By PETER CARR
The Orem City Library needs volunteers to help in its effort to get people and information together.
“We treat our volunteers better than our employees,” said Sharon Kresge, volunteer coordinator for the library. “Employees get paid — volunteers get loved.”
Kresge said there is a great need for volunteers at the library.
“Orem City believes you should do three jobs to one person,” said Kresge. “If we ever say we need more people on the circulation desk, their reply is to work smarter, not harder.”
Volunteers make up for the shortage of staff and many are just as valuable as the employees, Kresge said.
People are needed to work in the children’s and media departments, adult reference area, technical services, information desk and in the children’s story telling sessions.
Training is given as needed for most areas, while volunteers at the information desk receive formal training before they are allowed to give service.
Benefits to volunteers range from gaining work experience to providing service to the community. The various positions available are applicable to many majors, Kresge said.
Communications majors and those dealing with public service can gain experience at the information desk. Theater students can use their talents reading for story telling time in the children’s area. Others just need an opportunity to learn something new and enjoy serving in the community.
Chelsea Merritt said she became a volunteer last June to occupy her spare time during the summer. She enjoyed it enough that she has stayed on as a volunteer this fall and is hoping to get hired on staff once a position opens up.
“It’s not too stressful, only two hours a week,” Merritt said. “I like the quiet and the books.”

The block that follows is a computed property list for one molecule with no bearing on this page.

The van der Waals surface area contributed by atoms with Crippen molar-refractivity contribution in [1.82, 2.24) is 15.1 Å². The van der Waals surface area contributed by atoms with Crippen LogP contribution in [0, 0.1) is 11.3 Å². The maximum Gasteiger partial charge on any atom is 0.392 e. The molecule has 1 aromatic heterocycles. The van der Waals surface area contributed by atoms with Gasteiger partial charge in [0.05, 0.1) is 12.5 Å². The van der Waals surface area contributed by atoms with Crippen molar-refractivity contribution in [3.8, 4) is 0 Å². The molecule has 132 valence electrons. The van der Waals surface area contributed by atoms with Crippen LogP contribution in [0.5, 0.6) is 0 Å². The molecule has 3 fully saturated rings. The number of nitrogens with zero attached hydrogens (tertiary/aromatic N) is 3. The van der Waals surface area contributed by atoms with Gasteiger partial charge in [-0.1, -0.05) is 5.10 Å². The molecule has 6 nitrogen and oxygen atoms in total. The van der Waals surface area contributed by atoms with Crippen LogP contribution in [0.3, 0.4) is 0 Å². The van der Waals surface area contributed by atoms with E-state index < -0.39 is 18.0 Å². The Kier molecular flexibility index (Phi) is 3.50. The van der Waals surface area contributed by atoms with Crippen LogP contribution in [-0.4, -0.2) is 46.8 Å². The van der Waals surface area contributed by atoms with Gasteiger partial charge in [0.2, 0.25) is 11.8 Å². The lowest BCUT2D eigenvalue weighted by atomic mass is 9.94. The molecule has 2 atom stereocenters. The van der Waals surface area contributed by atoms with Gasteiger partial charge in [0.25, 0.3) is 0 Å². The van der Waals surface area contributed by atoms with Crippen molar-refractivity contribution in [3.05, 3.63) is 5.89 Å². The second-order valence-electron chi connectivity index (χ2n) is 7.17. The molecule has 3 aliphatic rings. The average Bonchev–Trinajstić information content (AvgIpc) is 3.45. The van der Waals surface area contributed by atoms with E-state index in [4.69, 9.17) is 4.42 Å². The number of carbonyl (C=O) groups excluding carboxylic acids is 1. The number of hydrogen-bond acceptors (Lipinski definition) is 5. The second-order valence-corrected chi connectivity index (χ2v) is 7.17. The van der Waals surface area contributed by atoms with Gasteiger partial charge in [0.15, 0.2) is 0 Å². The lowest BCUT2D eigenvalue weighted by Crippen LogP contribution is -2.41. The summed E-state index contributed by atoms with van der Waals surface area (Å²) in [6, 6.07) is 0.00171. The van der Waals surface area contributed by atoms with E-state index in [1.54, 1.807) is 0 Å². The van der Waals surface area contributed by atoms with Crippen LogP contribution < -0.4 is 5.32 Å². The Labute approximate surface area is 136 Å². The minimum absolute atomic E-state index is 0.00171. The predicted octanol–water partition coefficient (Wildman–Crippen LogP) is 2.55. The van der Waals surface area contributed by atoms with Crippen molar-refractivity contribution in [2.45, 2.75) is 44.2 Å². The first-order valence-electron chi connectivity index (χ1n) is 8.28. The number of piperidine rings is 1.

Art students may also portray their work in one of the four public displays at the library.
“I really like to display student artists because it’s hard for them to find a place to get their work seen,” said Alison Phipps, coordinator for the art displays.
Phipps said there is a difference as to what art is displayed according to its location. The two near the circulation desk are meant to be a link between the artwork and what can be found within the library. The two facing the city offices are meant to be aesthetically pleasing and any art will do.
The library is unable to promote the sale of the artist’s work, but they will put the artist’s name and a contact number in the display case.
“This isn’t a really great art buying community,” Phipps said. “The main advantage of this is exposure for the artist, not selling things.”
There are also opportunities for those who wish to provide service but not on a regular basis. Adopt-A-Shelf was designed to allow patrons the chance to take care of one shelf in the library, said Jeanie Harring, reference clerk at the library.
Families, scouts, family home evening groups and individual patrons have chosen this route of service. These groups make sure the books are in order, inform the library of books that might be missing and advise the library of books it might acquire that will fit in their shelving area.